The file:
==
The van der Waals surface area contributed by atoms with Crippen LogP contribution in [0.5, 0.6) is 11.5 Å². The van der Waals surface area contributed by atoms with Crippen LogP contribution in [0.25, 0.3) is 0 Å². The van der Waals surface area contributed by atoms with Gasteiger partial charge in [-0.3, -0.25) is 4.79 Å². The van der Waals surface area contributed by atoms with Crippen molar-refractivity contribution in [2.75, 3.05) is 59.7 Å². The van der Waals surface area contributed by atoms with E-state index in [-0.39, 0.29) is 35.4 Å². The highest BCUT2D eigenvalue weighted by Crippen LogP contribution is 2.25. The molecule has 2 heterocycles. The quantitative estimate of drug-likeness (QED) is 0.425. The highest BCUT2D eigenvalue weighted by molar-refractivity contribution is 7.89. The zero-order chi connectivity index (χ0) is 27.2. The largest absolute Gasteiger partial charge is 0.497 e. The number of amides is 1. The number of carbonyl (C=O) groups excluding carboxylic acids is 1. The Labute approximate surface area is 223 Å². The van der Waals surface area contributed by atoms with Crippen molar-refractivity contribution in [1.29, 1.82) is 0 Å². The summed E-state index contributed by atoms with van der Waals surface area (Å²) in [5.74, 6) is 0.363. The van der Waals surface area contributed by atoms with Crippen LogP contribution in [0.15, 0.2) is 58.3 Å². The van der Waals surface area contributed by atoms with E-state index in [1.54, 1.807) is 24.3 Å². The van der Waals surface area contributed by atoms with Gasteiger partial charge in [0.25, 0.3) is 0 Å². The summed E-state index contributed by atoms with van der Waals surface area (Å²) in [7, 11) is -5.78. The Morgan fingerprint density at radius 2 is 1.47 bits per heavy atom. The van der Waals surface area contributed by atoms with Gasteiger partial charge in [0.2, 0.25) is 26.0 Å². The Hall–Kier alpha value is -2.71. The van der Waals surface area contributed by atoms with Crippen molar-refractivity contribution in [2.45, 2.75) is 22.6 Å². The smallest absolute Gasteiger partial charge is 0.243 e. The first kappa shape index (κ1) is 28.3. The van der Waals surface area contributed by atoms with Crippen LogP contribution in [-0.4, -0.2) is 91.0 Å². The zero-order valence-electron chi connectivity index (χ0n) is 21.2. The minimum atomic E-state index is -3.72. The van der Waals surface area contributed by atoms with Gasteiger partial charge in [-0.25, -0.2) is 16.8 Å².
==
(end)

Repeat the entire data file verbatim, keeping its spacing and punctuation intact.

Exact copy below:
The van der Waals surface area contributed by atoms with Crippen LogP contribution in [0.5, 0.6) is 11.5 Å². The van der Waals surface area contributed by atoms with Crippen LogP contribution in [0.25, 0.3) is 0 Å². The van der Waals surface area contributed by atoms with Gasteiger partial charge in [-0.3, -0.25) is 4.79 Å². The van der Waals surface area contributed by atoms with Crippen molar-refractivity contribution in [2.75, 3.05) is 59.7 Å². The van der Waals surface area contributed by atoms with E-state index in [-0.39, 0.29) is 35.4 Å². The highest BCUT2D eigenvalue weighted by Crippen LogP contribution is 2.25. The molecule has 2 heterocycles. The quantitative estimate of drug-likeness (QED) is 0.425. The highest BCUT2D eigenvalue weighted by molar-refractivity contribution is 7.89. The zero-order chi connectivity index (χ0) is 27.2. The largest absolute Gasteiger partial charge is 0.497 e. The number of amides is 1. The number of carbonyl (C=O) groups excluding carboxylic acids is 1. The Labute approximate surface area is 223 Å². The van der Waals surface area contributed by atoms with Crippen molar-refractivity contribution in [1.29, 1.82) is 0 Å². The summed E-state index contributed by atoms with van der Waals surface area (Å²) in [5.74, 6) is 0.363. The van der Waals surface area contributed by atoms with Crippen LogP contribution in [0.15, 0.2) is 58.3 Å². The van der Waals surface area contributed by atoms with E-state index in [1.54, 1.807) is 24.3 Å². The van der Waals surface area contributed by atoms with Gasteiger partial charge in [0.25, 0.3) is 0 Å². The summed E-state index contributed by atoms with van der Waals surface area (Å²) in [7, 11) is -5.78. The Morgan fingerprint density at radius 2 is 1.47 bits per heavy atom. The van der Waals surface area contributed by atoms with Gasteiger partial charge in [0.2, 0.25) is 26.0 Å². The Hall–Kier alpha value is -2.71. The van der Waals surface area contributed by atoms with Crippen molar-refractivity contribution in [2.45, 2.75) is 22.6 Å². The smallest absolute Gasteiger partial charge is 0.243 e. The first kappa shape index (κ1) is 28.3. The van der Waals surface area contributed by atoms with Crippen LogP contribution in [-0.4, -0.2) is 91.0 Å². The zero-order valence-electron chi connectivity index (χ0n) is 21.2. The minimum atomic E-state index is -3.72. The van der Waals surface area contributed by atoms with Gasteiger partial charge in [-0.25, -0.2) is 16.8 Å².